Cystectomy is a complex surgical procedure in which a surgeon removes some or all of the urinary bladder. The bladder stores urine before you pass it from your body. In men, removing the entire bladder (radical cystectomy) typically includes removal of the prostate and seminal vesicles. 


In women, radical cystectomy also involves removal of the uterus, ovaries and part of the vagina. After having your bladder removed, your surgeon also needs to create a urinary diversion — a new way to store urine and have it leave your body. There are multiple ways that urine can be stored and eliminated after bladder removal.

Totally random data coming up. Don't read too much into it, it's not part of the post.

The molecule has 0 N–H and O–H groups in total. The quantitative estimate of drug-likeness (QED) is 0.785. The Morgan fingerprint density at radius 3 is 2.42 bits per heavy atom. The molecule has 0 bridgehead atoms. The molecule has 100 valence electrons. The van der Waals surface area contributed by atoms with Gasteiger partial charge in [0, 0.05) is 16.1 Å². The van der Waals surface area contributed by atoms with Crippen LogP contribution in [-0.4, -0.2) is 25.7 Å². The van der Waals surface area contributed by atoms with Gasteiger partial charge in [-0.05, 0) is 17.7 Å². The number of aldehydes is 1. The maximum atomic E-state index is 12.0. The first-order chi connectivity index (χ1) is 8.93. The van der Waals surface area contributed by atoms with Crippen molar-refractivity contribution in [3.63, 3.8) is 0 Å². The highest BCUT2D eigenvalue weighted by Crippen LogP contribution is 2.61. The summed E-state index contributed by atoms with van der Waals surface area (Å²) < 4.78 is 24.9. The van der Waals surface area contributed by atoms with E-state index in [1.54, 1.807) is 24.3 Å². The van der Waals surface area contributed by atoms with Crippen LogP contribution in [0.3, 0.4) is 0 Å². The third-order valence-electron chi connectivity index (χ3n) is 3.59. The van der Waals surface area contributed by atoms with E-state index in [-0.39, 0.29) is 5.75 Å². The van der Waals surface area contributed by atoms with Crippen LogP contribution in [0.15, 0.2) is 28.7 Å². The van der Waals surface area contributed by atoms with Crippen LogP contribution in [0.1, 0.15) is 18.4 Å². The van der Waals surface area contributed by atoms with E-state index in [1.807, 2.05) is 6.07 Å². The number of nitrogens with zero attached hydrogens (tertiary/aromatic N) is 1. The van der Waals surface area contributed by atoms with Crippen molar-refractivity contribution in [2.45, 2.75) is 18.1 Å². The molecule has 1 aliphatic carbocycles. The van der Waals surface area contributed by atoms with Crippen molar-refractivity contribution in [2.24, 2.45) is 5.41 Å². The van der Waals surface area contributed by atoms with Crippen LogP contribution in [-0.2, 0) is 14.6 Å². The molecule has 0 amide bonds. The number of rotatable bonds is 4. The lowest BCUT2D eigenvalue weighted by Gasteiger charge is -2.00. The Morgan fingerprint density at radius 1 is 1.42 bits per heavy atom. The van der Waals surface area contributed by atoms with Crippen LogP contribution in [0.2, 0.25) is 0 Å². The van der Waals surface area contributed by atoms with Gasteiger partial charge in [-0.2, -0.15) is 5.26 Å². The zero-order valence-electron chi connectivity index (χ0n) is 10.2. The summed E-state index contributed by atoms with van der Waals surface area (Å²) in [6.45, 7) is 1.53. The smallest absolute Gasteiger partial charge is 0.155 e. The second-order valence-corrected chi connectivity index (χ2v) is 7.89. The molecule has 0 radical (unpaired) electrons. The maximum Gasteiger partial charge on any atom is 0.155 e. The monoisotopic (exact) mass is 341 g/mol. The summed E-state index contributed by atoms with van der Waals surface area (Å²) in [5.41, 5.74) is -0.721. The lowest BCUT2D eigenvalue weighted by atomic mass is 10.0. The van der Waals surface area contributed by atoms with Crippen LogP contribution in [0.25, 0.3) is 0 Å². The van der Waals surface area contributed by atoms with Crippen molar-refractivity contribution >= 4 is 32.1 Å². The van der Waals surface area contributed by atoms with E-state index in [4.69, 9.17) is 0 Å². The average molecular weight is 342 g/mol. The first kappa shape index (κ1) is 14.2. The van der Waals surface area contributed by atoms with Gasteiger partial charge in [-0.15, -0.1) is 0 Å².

Partial cystectomy

Only a part of the bladder is removed. Usually, nearby lymph nodes are removed as well to determine whether any cancer has spread beyond the bladder. Lymph nodes are small bundles of tissue that filter your body’s lymph fluid and produce immune system cells. The remaining bladder is repaired and stays in the body.


Radical cystectomy

Surgeons remove the entire bladder and nearby lymph nodes. In men, surgeons almost always cut the vas deferens and remove the prostate and seminal vesicles (parts of the male reproductive system). In women, doctors often also remove the uterus, fallopian tubes, ovaries, cervix and occasionally part of the vaginal wall.